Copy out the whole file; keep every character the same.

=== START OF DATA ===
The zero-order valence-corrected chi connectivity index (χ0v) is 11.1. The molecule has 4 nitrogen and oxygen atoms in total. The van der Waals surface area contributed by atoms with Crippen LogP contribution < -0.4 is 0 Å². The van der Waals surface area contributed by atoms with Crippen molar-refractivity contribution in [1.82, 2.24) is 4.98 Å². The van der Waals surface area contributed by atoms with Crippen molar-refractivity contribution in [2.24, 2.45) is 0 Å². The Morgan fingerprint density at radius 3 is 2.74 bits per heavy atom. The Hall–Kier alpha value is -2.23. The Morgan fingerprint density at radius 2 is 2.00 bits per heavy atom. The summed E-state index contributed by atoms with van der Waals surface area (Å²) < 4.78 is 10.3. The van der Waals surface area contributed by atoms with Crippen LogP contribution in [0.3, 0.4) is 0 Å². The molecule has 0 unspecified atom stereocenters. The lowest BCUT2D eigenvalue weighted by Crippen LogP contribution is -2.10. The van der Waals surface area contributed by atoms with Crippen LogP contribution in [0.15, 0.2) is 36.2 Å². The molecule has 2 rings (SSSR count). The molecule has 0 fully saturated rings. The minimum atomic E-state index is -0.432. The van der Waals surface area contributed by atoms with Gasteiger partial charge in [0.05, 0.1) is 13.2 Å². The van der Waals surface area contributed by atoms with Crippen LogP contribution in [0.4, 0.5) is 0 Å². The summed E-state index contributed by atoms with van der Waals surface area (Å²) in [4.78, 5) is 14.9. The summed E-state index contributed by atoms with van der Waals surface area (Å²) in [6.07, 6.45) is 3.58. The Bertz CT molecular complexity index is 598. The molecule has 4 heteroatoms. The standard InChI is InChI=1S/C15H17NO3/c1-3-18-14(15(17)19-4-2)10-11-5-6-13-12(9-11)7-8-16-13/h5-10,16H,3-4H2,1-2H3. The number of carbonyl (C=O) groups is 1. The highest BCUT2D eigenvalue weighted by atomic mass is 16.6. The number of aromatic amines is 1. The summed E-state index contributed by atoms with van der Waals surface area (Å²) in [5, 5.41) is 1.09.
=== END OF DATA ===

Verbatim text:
The zero-order valence-corrected chi connectivity index (χ0v) is 11.1. The molecule has 4 nitrogen and oxygen atoms in total. The van der Waals surface area contributed by atoms with Crippen LogP contribution < -0.4 is 0 Å². The van der Waals surface area contributed by atoms with Crippen molar-refractivity contribution in [1.82, 2.24) is 4.98 Å². The van der Waals surface area contributed by atoms with Crippen molar-refractivity contribution in [2.24, 2.45) is 0 Å². The Morgan fingerprint density at radius 3 is 2.74 bits per heavy atom. The Hall–Kier alpha value is -2.23. The Morgan fingerprint density at radius 2 is 2.00 bits per heavy atom. The summed E-state index contributed by atoms with van der Waals surface area (Å²) < 4.78 is 10.3. The van der Waals surface area contributed by atoms with Crippen LogP contribution in [0.3, 0.4) is 0 Å². The molecule has 0 unspecified atom stereocenters. The lowest BCUT2D eigenvalue weighted by Crippen LogP contribution is -2.10. The van der Waals surface area contributed by atoms with Crippen LogP contribution in [0.15, 0.2) is 36.2 Å². The molecule has 2 rings (SSSR count). The molecule has 0 fully saturated rings. The minimum atomic E-state index is -0.432. The van der Waals surface area contributed by atoms with Gasteiger partial charge in [0.05, 0.1) is 13.2 Å². The van der Waals surface area contributed by atoms with Crippen LogP contribution in [0.4, 0.5) is 0 Å². The summed E-state index contributed by atoms with van der Waals surface area (Å²) in [4.78, 5) is 14.9. The summed E-state index contributed by atoms with van der Waals surface area (Å²) in [6.07, 6.45) is 3.58. The Bertz CT molecular complexity index is 598. The molecule has 4 heteroatoms. The standard InChI is InChI=1S/C15H17NO3/c1-3-18-14(15(17)19-4-2)10-11-5-6-13-12(9-11)7-8-16-13/h5-10,16H,3-4H2,1-2H3. The number of carbonyl (C=O) groups is 1. The highest BCUT2D eigenvalue weighted by atomic mass is 16.6. The number of aromatic amines is 1. The summed E-state index contributed by atoms with van der Waals surface area (Å²) in [5, 5.41) is 1.09.